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English Language and Composition Reading Time: 15 minutes Suggested Writing Time: 40 minutes Directions: The following prompt is based on the accompanying six sources. This question requires you to integrate a variety of sources into a coherent, well-written essay. Refer to the sources to support your position; avoid mere paraphrase or summary. Your argument should be central; the sources should support this argument. Remember to attribute both direct and indirect citations. Introduction Television has been influential in United States presidential elections since the 1960’s. But just what is this influence, and how has it affected who is elected? Has it made elections fairer and more accessible, or has it moved candidates from pursuing issues to pursuing image? Assignment Read the following sources (including any introductory information) carefully. Then, in an essay that synthesizes at least three of the sources for support, take a position that defends, challenges, or qualifies the claim that television has had a positive impact on presidential elections. Refer to the sources as Source A, Source B, etc.; titles are included for your convenience. Source A (Campbell) Source B (Hart and Triece) Source C (Menand) Source D (Chart) Source E (Ranney) Source F (Koppel)

SAMPLE QUESTION ONLY: DRAFT FORMAT
Copyright © 2005 by College Entrance Examination Board. All rights reserved. Visit www.collegeboard.com (for AP professionals) and www.collegeboard.com/apstudents (for AP students and parents).

Source A Campbell, Angus. “Has Television Reshaped Politics? ” In Encyclopedia of Television / Museum of Broadcast Communications, vol. 1, ed. Horace Newcomb. New York: Fitzroy Dearborn, 2005.

The following passage is excerpted from an article about television’s impact on politics. The advent of television in the late 1940’s gave rise to the belief that a new era was opening in public communication. As Frank Stanton, president of the Columbia Broadcasting System, put it: “Not even the sky is the limit.” One of the great contributions expected of television lay in its presumed capacity to inform and stimulate the political interests of the American electorate. “Television, with its penetration, its wide geographic distribution and impact, provides a new, direct, and sensitive link between Washington and the people,” said Dr. Stanton. “The people have once more become the nation, as they have not been since the days when we were small enough each to know his elected representative. As we grew, we lost this feeling of direct contact—television has now restored it.” As time has passed, events have seemed to give substance to this expectation. The televising of important congressional hearings, the national nominating conventions, and most recently the Nixon-Kennedy and other debates have appeared to make a novel contribution to the political life of the nation. Large segments of the public have been given a new, immediate contact with political events. Television has appeared to be fulfilling its early promise.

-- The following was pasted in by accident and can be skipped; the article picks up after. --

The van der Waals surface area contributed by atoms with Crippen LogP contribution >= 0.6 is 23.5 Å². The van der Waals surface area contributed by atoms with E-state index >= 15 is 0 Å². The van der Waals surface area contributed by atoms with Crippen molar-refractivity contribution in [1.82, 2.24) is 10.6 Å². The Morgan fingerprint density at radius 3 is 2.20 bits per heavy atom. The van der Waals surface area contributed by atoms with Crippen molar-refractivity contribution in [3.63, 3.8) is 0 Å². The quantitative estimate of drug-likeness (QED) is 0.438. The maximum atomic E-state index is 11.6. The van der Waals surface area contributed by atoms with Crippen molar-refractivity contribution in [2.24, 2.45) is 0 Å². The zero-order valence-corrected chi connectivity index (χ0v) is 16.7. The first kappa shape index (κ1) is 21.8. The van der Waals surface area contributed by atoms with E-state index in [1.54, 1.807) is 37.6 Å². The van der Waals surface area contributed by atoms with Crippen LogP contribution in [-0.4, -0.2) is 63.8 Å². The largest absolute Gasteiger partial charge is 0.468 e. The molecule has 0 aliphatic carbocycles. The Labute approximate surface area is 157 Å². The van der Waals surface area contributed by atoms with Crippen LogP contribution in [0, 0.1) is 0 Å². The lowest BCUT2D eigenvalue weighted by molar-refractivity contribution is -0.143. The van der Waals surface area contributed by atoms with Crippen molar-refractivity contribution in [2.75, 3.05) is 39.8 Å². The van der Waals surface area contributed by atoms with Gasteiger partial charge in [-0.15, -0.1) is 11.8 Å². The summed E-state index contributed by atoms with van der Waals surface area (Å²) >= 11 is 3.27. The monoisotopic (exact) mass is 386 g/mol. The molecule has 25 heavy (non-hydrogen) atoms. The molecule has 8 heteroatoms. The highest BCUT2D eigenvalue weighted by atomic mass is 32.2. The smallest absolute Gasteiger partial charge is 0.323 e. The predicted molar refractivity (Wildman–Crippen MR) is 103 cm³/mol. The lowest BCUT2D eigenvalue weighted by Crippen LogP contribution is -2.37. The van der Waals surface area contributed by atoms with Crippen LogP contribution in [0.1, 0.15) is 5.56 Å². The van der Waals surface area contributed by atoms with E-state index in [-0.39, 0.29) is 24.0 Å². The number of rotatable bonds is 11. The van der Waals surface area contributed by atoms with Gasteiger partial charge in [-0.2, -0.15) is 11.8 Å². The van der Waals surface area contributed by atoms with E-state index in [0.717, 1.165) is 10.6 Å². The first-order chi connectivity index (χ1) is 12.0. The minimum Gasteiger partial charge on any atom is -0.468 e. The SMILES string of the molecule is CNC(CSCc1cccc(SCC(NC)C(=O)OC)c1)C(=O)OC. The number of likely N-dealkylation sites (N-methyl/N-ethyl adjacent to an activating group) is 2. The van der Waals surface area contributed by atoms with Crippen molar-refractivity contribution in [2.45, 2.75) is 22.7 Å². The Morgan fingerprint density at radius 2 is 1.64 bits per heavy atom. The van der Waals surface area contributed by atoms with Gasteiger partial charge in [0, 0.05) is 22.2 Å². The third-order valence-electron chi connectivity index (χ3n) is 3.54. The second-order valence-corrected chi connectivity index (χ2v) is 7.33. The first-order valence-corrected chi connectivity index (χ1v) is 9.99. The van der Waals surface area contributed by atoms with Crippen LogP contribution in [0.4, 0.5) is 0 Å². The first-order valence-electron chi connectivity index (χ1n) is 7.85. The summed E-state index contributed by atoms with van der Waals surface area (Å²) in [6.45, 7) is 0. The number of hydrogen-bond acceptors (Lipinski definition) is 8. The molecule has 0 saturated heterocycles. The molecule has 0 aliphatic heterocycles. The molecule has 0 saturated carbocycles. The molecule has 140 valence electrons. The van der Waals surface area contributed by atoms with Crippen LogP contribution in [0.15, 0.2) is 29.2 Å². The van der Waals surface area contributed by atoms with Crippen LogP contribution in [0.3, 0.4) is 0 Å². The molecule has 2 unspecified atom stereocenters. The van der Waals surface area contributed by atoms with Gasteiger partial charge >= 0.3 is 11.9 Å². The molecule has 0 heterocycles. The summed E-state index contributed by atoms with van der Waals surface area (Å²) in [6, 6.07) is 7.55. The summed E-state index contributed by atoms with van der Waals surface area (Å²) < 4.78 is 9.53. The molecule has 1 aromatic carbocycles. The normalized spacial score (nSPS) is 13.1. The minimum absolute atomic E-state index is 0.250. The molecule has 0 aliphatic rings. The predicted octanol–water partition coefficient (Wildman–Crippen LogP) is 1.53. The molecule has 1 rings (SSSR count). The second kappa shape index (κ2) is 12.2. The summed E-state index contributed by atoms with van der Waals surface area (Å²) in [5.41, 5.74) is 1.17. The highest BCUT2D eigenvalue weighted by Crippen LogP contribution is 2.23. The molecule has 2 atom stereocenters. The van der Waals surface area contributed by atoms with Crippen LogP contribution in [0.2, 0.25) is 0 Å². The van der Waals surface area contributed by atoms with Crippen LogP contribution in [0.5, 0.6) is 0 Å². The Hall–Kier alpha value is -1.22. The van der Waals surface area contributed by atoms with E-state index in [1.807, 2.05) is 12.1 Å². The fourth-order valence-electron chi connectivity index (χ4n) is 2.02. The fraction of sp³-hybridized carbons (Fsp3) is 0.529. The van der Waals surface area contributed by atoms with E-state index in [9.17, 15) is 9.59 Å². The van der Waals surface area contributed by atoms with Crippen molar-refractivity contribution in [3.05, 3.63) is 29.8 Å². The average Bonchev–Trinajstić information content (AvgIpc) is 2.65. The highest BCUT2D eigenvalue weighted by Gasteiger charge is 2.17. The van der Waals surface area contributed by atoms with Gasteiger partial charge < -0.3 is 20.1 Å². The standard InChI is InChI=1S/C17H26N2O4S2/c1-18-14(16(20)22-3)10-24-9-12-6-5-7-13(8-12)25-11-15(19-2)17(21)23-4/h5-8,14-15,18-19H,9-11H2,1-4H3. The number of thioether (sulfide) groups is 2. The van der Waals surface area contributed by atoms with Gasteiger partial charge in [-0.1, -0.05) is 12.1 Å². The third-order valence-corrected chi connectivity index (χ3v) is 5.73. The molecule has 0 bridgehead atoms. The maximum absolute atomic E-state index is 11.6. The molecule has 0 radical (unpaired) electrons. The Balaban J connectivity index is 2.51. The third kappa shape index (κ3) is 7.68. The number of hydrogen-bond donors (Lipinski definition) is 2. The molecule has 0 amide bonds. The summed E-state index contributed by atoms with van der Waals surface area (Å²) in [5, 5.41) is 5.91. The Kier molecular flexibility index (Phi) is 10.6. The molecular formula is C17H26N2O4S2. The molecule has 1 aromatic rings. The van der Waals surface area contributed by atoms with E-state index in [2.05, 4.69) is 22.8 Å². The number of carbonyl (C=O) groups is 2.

SAMPLE QUESTION ONLY: DRAFT FORMAT
Copyright © 2005 by College Entrance Examination Board. All rights reserved. Visit www.collegeboard.com (for AP professionals) and www.collegeboard.com/apstudents (for AP students and parents).

Source B
Hart, Roderick P., and Mary Triece, “U.S. Presidency and Television.” Available at http://www.museum.tv/debateweb/html/equalizer/essay_usprestv.htm.

The following passage is excerpted from an online article that provides a timeline of major events when television and the presidency have intersected. April 20, 1992: Not a historic date perhaps, but a suggestive one. It was on this date [while campaigning for President] that Bill Clinton discussed his underwear with the American people (briefs, not boxers, as it turned out). Why would the leader of the free world unburden himself like this? Why not? In television’s increasingly postmodern world, all texts—serious and...
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